August 30, 2022

For Today’s Capacity-Strapped Claims Teams, Automation Gives a Helping Hand

By Tate Rice, PT, DPT, MBA, Director of Product Management

For claims organizations, it’s a perfect storm of factors: an aging claims workforce, a shortage of incoming new claims talent, and pandemic pressures that include disrupted recruitment and training opportunities, impacts on employee mental and physical wellness, and, for some organizations, the nuances of a remote work environment.

More than ever, we are hearing from industry partners and the market how they seek solutions that will create operational efficiencies for their workers’ compensation programs. Findings from Healthe’s 2022 Annual Workers’ Comp Industry Insights Survey Report point squarely at claims automation solutions as a top priority, with 48% of respondents selecting it as the most important technology over the next 3-5 years for the workers’ compensation industry. Here is the kicker: it was selected as the #1 most important technology not only by claims leadership, but by front-line claims professionals, too. 

This signals that the people on the front line of claims management – the people juggling heavy caseloads, serving as the go-between for a multitude of stakeholders, and making complex medical decisions that impact an injured worker’s recovery – want support. And there are so many ways in which claims workflow automation can do this.

Augmentation of Claims Team Capabilities

When we talk about helping to streamline claims workflows through automation, it can cause a degree of discomfort by what it infers – that it can somehow diminish the role and autonomy of claims professionals. There are many aspects of claims management that are an art form, where human experience and judgment is a key ingredient for making the best decision for an individual claim, as well as ensuring that claims management isn’t reduced to a one-size-fits all approach. Intelligent claims automation doesn’t eliminate this, it enhances it. 

As a Doctor of Physical Therapy, much of my career has been focused on understanding the anatomy and physiology of the human body and how to apply the right tools and techniques to help optimize its function. As a director of product management, I approach the design of claims automation solutions in much the same way. What are the tools we can bring forth to help claims professionals function at their most optimal levels? Where are the areas that need to be strengthened? And how do we know when to step in – not just to give a helping hand, but to give them the resources they need to help themselves?

Many workers’ compensation organizations today are seeking solutions that help them do more with less. And automation can support or reallocate tasks for claims professionals in the best possible way to help capacity-strapped claims teams, by reducing where it makes sense and supporting where these professionals provide their highest value.

This can mean reducing operational burden. Imagine being presented with the same, duplicate bill from the same, out-of-network entity a dozen times over. Now imagine that automation can reduce that instead to a single decision point so you never have to see it again. And multiply that by the number of duplicate bills that come through on 150 claims. That is time which can now be applied to meaningful work.

Couple this with clinical logic that helps detect complexity that may have been difficult or time-consuming to identify through a manual process, and right-time decision support that helps the adjuster address that complexity right within their workflow. Now we’re not only giving claims professionals time back in their day, we’re helping them further optimize that time.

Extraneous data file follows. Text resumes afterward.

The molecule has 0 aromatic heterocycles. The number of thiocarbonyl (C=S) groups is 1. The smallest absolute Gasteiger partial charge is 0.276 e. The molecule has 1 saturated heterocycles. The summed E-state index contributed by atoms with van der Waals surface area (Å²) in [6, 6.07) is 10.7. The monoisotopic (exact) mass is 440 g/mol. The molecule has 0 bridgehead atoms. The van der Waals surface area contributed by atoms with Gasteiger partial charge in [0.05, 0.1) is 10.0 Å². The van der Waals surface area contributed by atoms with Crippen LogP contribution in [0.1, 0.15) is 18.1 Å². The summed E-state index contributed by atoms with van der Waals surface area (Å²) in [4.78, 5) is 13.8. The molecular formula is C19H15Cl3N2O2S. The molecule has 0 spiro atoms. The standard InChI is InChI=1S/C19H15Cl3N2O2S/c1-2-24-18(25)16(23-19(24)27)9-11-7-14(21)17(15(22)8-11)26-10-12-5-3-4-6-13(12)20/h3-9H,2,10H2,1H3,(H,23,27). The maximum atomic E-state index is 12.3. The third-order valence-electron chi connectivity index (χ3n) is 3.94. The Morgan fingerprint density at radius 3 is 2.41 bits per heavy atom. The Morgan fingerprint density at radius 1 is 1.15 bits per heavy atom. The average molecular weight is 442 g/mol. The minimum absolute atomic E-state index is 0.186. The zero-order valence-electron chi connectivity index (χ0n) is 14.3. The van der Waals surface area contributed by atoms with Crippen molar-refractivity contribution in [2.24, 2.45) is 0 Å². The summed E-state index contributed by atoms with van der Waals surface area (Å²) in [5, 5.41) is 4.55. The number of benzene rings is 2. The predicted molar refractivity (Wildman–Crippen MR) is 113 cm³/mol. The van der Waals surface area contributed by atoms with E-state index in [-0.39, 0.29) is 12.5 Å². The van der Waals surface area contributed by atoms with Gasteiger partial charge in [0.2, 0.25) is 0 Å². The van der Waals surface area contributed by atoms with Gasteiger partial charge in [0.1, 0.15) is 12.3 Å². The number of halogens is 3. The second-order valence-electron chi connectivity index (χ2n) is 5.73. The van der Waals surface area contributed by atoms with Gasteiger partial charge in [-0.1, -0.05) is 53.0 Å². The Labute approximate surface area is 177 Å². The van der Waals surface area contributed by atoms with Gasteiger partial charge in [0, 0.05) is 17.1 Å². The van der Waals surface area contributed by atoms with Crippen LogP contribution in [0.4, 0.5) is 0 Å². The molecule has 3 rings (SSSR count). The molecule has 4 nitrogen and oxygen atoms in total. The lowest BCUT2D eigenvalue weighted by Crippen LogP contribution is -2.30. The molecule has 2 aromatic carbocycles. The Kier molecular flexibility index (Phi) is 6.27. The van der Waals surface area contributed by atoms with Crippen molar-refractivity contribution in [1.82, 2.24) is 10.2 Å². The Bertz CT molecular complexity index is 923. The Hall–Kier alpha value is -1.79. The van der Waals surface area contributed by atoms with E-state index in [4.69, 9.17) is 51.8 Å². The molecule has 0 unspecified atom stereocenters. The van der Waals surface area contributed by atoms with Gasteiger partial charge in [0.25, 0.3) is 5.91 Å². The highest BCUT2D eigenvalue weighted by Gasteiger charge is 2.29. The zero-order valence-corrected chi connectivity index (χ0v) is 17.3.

Reduction in Injured Worker Exposure

At the end of this continuum is of course the injured worker. Automation and right-time clinical decision support can help drive evidence-based decisions that reduce their exposure to ineffective and inappropriate therapies.

This includes current prescription drug trends, such as the prescribing of high-cost dermatologicals in lieu of more cost-effective and clinically comparable counterparts. There are also tremendous opportunities among ancillary medical products and services, where experimental devices and therapies that lack supporting evidence can drive significant portions of medical spend when left unchecked.

We have seen great success in addressing inappropriate prescription activity in these areas through intervention programs, when these programs are well-utilized. The key is ensuring that they are utilized at the appropriate opportunities. Clinical rules-based logic can be applied to auto-intervene with inappropriate or abusive prescribing practices, or partial automation can be applied to highlight complex problems more quickly for the claims professional to then action.

It follows that the #2 medical program priority identified in our industry survey was aiding front-line claims decision support. And automation that simplifies or reduces complex or highly clinical decision-making can be especially valuable in supporting new claims staff where experience may be lacking, or in remote work environments where the claims adjuster may not have immediate access to internal resources such as seasoned colleagues. It can also bring a level of consistency in the management of a payer’s overall claim population, by helping to level the playing field across their claims teams, so to speak.

Whether supporting claims staff, increasing efficiencies, helping to reduce inappropriate utilization, or capturing additional cost savings that may be lost through traditional and more manual claims management processes – automation is an increasingly important tool in helping promote the health and optimal function of claims operations.

This article originally appeared on WorkCompWire.

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